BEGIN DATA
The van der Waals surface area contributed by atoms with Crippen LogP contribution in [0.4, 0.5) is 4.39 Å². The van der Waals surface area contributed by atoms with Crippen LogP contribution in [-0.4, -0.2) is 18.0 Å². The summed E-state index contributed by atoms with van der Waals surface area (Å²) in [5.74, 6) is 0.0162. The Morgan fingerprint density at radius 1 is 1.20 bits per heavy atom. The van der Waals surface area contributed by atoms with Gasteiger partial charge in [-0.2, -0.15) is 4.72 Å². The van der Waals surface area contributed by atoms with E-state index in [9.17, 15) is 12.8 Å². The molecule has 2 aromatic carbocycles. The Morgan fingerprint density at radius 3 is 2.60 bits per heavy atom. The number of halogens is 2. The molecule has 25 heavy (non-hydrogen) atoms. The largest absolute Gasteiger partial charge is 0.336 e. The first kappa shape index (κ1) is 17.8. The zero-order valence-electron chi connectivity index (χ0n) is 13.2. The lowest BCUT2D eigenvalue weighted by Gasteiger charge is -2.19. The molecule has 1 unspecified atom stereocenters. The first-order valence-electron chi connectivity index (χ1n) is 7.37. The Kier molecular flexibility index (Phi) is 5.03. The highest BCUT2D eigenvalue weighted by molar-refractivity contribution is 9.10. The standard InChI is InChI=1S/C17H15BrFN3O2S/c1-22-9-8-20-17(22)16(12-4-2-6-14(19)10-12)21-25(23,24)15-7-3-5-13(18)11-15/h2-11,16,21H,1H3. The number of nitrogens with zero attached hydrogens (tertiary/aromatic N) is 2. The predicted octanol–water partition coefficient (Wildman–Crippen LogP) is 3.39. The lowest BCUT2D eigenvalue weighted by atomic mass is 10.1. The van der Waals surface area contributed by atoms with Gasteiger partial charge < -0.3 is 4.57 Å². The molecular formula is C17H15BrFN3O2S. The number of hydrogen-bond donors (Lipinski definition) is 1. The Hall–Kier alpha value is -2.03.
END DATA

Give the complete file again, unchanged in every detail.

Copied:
The van der Waals surface area contributed by atoms with Crippen LogP contribution in [0.4, 0.5) is 4.39 Å². The van der Waals surface area contributed by atoms with Crippen LogP contribution in [-0.4, -0.2) is 18.0 Å². The summed E-state index contributed by atoms with van der Waals surface area (Å²) in [5.74, 6) is 0.0162. The Morgan fingerprint density at radius 1 is 1.20 bits per heavy atom. The van der Waals surface area contributed by atoms with Gasteiger partial charge in [-0.2, -0.15) is 4.72 Å². The van der Waals surface area contributed by atoms with E-state index in [9.17, 15) is 12.8 Å². The molecule has 2 aromatic carbocycles. The Morgan fingerprint density at radius 3 is 2.60 bits per heavy atom. The number of halogens is 2. The molecule has 25 heavy (non-hydrogen) atoms. The largest absolute Gasteiger partial charge is 0.336 e. The first kappa shape index (κ1) is 17.8. The zero-order valence-electron chi connectivity index (χ0n) is 13.2. The lowest BCUT2D eigenvalue weighted by Gasteiger charge is -2.19. The molecule has 1 unspecified atom stereocenters. The first-order valence-electron chi connectivity index (χ1n) is 7.37. The Kier molecular flexibility index (Phi) is 5.03. The highest BCUT2D eigenvalue weighted by molar-refractivity contribution is 9.10. The standard InChI is InChI=1S/C17H15BrFN3O2S/c1-22-9-8-20-17(22)16(12-4-2-6-14(19)10-12)21-25(23,24)15-7-3-5-13(18)11-15/h2-11,16,21H,1H3. The number of nitrogens with zero attached hydrogens (tertiary/aromatic N) is 2. The predicted octanol–water partition coefficient (Wildman–Crippen LogP) is 3.39. The lowest BCUT2D eigenvalue weighted by atomic mass is 10.1. The van der Waals surface area contributed by atoms with Gasteiger partial charge < -0.3 is 4.57 Å². The molecular formula is C17H15BrFN3O2S. The number of hydrogen-bond donors (Lipinski definition) is 1. The Hall–Kier alpha value is -2.03.